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Lots of knowledge getting tossed around here. I'm learning lots.
 
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I want to throw the idea of creating a shippable mold out. The freight savings would be more than enough to cover the cost of sending a reproducible mold out the door to each customer. Customers would probably use the thing more than once, spreading the technology. Could also offer to send molds with a return label for a rental fee.
 
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Len Ovens wrote:

John Adamz wrote:I've read extensive discussions about the size of the manifold area here and on the donkey proboards (research by Peterburg), and the conclusion was that it needed to start at least 2x the CSA of the core. So for an 8" core it should be in excess of 100"sq. It also seems that by creating a venturi effect with the manifold the smoother (edges/corners) the transition from the gasses around the barrel/riser to the exhaust duct the better.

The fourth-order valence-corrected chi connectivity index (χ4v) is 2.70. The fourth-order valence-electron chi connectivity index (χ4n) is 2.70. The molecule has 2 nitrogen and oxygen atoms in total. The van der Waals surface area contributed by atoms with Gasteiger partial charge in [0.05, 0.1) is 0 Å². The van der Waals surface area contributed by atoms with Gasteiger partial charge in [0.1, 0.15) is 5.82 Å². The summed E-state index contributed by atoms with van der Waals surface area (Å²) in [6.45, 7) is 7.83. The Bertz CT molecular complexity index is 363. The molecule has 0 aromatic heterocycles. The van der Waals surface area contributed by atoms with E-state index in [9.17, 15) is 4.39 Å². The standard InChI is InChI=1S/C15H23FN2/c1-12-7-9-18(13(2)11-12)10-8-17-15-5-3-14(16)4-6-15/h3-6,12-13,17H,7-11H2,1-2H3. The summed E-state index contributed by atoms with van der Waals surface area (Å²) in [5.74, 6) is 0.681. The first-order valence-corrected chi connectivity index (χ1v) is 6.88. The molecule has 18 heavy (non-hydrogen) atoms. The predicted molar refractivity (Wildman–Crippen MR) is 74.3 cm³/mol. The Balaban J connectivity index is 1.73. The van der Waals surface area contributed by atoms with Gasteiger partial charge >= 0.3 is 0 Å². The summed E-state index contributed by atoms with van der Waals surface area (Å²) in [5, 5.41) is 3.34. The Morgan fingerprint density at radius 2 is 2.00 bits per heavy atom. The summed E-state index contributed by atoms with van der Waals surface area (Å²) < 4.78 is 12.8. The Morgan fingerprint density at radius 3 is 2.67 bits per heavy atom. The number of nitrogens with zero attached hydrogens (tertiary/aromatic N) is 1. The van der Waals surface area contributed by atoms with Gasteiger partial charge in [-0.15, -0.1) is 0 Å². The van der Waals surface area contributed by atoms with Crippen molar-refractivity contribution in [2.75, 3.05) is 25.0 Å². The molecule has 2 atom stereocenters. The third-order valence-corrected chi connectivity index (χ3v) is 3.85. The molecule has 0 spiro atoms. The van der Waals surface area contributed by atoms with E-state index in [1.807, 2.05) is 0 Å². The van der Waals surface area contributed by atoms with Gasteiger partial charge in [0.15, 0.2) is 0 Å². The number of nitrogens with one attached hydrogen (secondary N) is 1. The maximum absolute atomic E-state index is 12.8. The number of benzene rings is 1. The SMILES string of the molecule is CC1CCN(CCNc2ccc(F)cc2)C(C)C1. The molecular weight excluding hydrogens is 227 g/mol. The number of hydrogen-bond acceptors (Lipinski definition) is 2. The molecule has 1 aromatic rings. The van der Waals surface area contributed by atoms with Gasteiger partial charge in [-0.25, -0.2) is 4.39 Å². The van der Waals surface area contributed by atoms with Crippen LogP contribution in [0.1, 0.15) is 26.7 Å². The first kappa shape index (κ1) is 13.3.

I think Jesse Biggs current system is an excellent example of that principle.



I wouldn't quite put it that way... The pipe leaving the manifold is 1x the riser CSA. So it should be possible to have the area going down to that being 1x. The reason it generally isn't has to do with the geometry. The CSA that matters is right at the point where the outlet meets the manifold. The space from the outlet to the outside of the riser/burn tunnel is quite narrow and so for constant CSA that gap needs to go all the way around the outlet, but can't because of the bottom of the manifold is at the same height as the outlet. So the CSA has to be measured using just the top of the outlet. Also, even though the outlet is mostly round, for CSA measurements it needs to be treated as square mostly (some open tank bottom ends circumference works), in other words an 8 inch pipe cannot be measured as .5 of circumference for calculating CSA, it is closer to just 8 inches. If the manifold was to be built below the burn tunnel with an open space in front of the outlet, then the area feeding that space could be 1x CSA of the riser.